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Painting by Ludwig Dettmann

“If the way to the center were easy to find — if it were capable of being captured in doctrines or were subject to human control — it would not be the genuine way. If the path that opens the heart and the mind could be found by simple belief, all the true believers would be opening the doors and windows of their hearts with gestures of true compassion. They would readily understand the common threads in the words “Jesus was right,” “Moses led me along,” and “Mohammed opened doors in my heart.” When the great way opens even for a moment the path between mind and heart widens. The heart begins to find the thought of unity buried within it and the mind begins to see subtleties that were impossible to grasp just a minute before. Finding the great way requires a willingness to surrender again and again, not simply a zeal for bowing one’s head in the same old way.”

- Michael Meade, “Why the World Doesn’t End”


“It is a strange and wonderful fact to be here, walking around in a body, to have a whole world within you and a world at your fingertips outside you. It is an immense privilege, and it is incredible that humans manage to forget the miracle of being here. Rilke said, ‘Being here is so much,’ and it is uncanny how social reality can deaden and numb us so that the mystical wonder of our lives goes totally unnoticed. We are here. We are wildly and dangerously free.”
~ John O’Donohue

As a person who will soon pass the eighty year mark on Planet Earth, I review my history of adventures and misadventures with a desire to locate the larger meaning in them. A common mistake young people make is to set up a dichotomy between spirituality and a natural life of the body. I puzzled over this conundrum myself, though I was not really tempted by any system that suppressed love and sex. I was, however, born into a Puritan tradition that took some doing to extract myself from.

Food, sex, pagentry and taking pleasure in the senses as a good and normal thing seemed to me more available in the old countries than in America. I naturally got on that path, although I never took an interest in the Catholicism which formed the bedrock of those customs. It did seem to me that Protestantism had stripped away too much of the beauty of human life with its attack on Catholic sensuality.

The rituals and customs around food and its pleasures was one of the biggest surprises I encountered in the old countries. I realized I had been brought up in a culture that valued quantity over quality, that overcooked everything, that eschewed anything alcoholic so that we never saw a bottle of wine at the dinner table. Alcohol was sinful. My father had an unholy fear of it.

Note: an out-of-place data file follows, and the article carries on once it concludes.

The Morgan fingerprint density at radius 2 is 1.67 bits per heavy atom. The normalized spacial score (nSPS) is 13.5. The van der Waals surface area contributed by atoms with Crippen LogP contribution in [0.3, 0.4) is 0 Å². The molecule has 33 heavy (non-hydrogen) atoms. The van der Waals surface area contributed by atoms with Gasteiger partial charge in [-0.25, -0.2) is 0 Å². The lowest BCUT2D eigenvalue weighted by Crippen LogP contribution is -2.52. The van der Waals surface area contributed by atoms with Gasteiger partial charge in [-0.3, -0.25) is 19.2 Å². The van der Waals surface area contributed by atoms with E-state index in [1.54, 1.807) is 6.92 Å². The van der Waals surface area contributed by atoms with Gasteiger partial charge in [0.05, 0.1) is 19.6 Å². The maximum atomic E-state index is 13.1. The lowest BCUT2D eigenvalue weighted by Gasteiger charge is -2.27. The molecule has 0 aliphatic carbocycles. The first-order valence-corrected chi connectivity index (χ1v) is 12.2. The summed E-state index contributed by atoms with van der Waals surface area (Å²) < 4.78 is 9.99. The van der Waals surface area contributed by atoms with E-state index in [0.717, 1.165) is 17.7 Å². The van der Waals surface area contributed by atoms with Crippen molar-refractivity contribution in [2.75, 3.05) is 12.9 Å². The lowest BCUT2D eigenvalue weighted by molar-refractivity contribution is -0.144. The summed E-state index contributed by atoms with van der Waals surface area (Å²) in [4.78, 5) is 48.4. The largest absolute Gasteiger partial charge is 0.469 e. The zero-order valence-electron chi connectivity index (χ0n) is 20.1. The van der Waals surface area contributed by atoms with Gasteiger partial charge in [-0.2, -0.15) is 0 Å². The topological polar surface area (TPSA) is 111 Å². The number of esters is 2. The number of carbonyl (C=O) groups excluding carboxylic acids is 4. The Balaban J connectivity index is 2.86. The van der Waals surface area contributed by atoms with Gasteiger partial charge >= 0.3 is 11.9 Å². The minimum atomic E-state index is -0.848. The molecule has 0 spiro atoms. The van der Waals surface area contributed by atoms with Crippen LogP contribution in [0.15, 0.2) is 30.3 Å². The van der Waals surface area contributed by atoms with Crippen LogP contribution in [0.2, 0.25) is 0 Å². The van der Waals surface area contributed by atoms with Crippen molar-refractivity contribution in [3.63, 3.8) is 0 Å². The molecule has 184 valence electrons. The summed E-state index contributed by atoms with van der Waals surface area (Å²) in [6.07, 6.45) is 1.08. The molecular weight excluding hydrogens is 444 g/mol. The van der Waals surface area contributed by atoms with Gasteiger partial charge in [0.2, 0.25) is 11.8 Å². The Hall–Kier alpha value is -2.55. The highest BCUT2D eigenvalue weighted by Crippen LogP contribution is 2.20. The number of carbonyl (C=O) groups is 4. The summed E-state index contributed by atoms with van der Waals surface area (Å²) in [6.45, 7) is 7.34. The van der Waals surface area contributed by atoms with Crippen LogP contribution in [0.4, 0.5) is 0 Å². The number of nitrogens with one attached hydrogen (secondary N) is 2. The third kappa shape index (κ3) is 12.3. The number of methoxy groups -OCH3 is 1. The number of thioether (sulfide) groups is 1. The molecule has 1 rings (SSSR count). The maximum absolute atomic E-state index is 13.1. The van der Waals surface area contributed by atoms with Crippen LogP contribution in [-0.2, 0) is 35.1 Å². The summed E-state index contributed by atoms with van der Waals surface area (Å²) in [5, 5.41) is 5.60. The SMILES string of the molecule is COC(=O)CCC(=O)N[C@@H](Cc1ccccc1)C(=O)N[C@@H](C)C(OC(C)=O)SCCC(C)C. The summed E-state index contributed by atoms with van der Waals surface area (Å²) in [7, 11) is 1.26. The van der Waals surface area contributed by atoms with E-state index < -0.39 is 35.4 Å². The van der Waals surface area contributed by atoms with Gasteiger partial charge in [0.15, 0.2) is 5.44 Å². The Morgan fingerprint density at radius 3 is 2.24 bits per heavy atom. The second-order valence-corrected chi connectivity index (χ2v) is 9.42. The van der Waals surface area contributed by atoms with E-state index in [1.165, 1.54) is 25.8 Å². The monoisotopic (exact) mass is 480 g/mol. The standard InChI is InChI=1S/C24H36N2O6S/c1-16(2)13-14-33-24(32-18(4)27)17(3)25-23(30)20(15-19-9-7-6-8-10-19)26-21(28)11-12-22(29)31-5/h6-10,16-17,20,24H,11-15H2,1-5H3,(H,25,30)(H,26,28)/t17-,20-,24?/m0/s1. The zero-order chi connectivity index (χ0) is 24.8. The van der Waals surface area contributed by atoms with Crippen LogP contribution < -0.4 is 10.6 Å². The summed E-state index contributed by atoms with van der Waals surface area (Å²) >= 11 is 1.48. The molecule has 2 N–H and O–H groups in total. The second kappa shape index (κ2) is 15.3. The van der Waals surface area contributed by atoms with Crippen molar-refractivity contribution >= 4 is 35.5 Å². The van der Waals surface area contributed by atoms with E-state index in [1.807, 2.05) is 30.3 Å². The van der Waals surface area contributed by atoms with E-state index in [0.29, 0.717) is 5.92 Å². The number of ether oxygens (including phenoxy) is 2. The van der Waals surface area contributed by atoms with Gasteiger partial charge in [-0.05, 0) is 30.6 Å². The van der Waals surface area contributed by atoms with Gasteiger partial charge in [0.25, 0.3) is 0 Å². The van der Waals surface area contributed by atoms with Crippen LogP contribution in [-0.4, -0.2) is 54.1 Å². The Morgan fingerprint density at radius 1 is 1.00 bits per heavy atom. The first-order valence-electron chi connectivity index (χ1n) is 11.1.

I took to hiding out with the horses on Sunday so I wouldn’t have to put on my Sunday best and go with the family to be preached to at the Methodist church. I started growing away from my upbringing early. Over time my path carried me further and further away from my origins so that eventually I seemed to speak a different language than people I grew up with. A cultural barrier sprang up between us. Maybe it was always there and just became more manifest over time.

What is real life? I became a cultural hybrid trying to answer that question. I’m still working on finding the answer, but at this point the question has mutated to “what is the best life for me”? It comes down to love, beauty, creativity and the simple pleasures of life.

I don’t know why I couldn’t answer that question when I was twelve or twenty, but it’s probably because I had to divest myself of my family and cultural assumptions, which were completely unconscious at that age. My life lessons consisted more in identifying and letting go of things I took for granted than in adopting new ways. Living abroad created a neutral space for me to release the old without necessarily taking on anything new unless I examined and approved of it first.

It’s an unending process, becoming who you are. The advantage of living a long life is being able to get a vision of the process and see where you’ve always been going. These are simple questions with simple answers, so it seems, but answering them means growing beyond the confines of family and cultural history, which is so invisible to us unless we can remove ourselves from the context enough to see it.

We could all use some kind of mirror to help us see our smallnesses and grow beyond them.

Written by

I occasionally write fiction and also about creativity, loving, language learning and travel. I’m a longtime painter and reader.

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